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At long last, her wait is over.
Loretta Lynch, the federal prosecutor President Barack Obama tapped as his pick to replace outgoing Attorney General Eric Holder, was confirmed in a 56-43 Senate vote on Thursday. Lynch is the first African American woman to hold the nation’s top law enforcement post.
The vote came more than 50 days after the president chose her to succeed Holder — longer than the past seven attorneys general. And the president was none too pleased about the delay, calling it "embarrassing" on Friday.
Lynch’s confirmation was tied up in a protracted congressional fight over a human trafficking bill which contained abortion funding language Democrats opposed as restrictive.
Senate Majority Leader Mitch McConnell refused to move forward with Lynch’s confirmation vote until the fight over the human trafficking bill was resolved. Negotiators in both parties reached an agreement and the Senate passed the measure on Wednesday.
Here are five facts about the next attorney general:
Raised Southern Baptist, developed Brooklyn grit
Lynch, 55, is originally from North Carolina. He mother was a school librarian and her father a fourth-generation Baptist minister. When she was a girl, her father often took her with him to watch court proceedings. Like the president and First Lady Michelle Obama, Lynch is a Harvard Law School graduate.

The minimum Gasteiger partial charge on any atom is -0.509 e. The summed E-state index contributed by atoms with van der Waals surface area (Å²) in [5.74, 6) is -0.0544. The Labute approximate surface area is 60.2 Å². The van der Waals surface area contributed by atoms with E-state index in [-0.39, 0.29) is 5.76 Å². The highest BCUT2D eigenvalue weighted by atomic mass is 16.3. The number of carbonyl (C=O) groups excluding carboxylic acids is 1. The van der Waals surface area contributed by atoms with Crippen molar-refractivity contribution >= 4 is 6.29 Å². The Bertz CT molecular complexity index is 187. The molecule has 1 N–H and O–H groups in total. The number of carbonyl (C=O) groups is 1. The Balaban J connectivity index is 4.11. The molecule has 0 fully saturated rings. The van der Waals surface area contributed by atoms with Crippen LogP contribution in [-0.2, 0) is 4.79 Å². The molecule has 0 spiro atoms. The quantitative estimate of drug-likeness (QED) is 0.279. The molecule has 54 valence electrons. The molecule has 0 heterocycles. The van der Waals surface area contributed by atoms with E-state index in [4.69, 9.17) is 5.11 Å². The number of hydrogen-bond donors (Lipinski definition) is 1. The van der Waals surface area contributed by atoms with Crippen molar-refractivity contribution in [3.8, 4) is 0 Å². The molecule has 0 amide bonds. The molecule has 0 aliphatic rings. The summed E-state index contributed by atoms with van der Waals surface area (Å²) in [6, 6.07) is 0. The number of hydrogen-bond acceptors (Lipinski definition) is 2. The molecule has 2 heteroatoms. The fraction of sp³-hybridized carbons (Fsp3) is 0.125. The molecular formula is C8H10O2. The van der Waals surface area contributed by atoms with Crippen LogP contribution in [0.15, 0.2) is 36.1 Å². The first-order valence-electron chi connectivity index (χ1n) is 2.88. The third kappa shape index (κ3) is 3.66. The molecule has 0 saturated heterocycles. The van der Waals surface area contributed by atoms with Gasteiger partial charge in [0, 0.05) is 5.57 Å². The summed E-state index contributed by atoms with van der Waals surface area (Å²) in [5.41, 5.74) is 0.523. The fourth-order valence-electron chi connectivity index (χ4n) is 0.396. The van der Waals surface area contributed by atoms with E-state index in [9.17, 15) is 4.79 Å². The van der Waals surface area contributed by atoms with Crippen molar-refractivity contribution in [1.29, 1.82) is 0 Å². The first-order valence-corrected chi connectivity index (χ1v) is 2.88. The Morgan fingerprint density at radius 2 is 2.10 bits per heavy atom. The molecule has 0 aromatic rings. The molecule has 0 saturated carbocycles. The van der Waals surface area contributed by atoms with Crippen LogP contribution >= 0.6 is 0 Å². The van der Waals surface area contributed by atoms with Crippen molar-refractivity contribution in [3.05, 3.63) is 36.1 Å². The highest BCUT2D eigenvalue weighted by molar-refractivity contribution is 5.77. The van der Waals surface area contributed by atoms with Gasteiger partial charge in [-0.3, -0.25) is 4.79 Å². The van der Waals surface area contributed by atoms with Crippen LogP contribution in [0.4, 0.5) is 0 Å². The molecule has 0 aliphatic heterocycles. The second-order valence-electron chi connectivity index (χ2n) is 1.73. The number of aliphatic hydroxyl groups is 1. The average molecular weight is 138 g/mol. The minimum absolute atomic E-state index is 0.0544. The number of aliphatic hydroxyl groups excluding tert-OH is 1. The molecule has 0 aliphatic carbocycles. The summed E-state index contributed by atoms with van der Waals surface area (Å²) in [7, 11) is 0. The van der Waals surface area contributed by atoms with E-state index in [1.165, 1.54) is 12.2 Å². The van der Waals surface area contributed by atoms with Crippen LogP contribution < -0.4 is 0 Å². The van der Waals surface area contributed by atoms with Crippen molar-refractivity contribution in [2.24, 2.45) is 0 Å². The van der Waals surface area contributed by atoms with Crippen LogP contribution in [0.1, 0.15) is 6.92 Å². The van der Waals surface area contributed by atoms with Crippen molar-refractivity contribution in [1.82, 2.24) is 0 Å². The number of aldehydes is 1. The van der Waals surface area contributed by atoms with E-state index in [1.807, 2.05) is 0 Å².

She began her career as a litigation associate for the prestigious New York law firm, Cahill Gordon & Reindel, before becoming a prosecutor with the Eastern District of New York— which covers Brooklyn, Queens, Staten Island and parts of Long Island.
No stranger to Civil Rights
As a prosecutor in U.S. Attorney’s office, she helped get a high profile conviction for the New York police officer who sexually assaulted Abner Louima, a Haitian immigrant, with a broom handle. It was one of the most contentious police brutality cases of the 1990s. For a woman who, as a child accompanied her father to meetings to plan boycotts of segregated businesses, the Louima prosecution was a professional highlight.
She’s taken on the “Goodfellas”
As a U.S. Attorney twice-over — Lynch was appointed by former President Bill Clinton to that role in 1999, then she left for private practice in 2001 and then was appointed a second time by Obama in 2010 — she's covered a lot of ground. Her office has taken on cybercrime, high-stakes financial fraud and helped convict the masterminds of the thwarted al Qaeda plot to attack the New York subway system. Her office's work also included dramatic Mafia busts. The movie “Goodfellas” was based, in part, on Vincent Asaro and his crew's $6 million cash and jewel heist from a Lufthansa vault at John. F. Kennedy International Airport in 1978—a case her office prosecuted last year.
She’s taken on politicians
Lynch's office has also prosecuted several Democratic public officials, including State Sen. John L. Sampson, former State Sen. Pedro Espada Jr. and Assemblyman William F. Boyland Jr. Last year, Lynch's office worked to indict former Rep. Michael Grimm, R-N.Y., on federal fraud, tax evasion and perjury charges. Grimm won his re-election bid in November but stepped down and pleaded guilty to felony tax evasion. His sentencing is set for June.
She’s sorority “sisters” with Holder’s wife
Lynch and Holder’s wife, Sharon Malone, an obstetrician and gynecologist, founded Harvard College’s chapter of Delta Sigma Theta sorority in 1980. Decades later, her sorority sisters, clad in crimson and cream, showed up in full force at a Senate hearing room in January to show their support.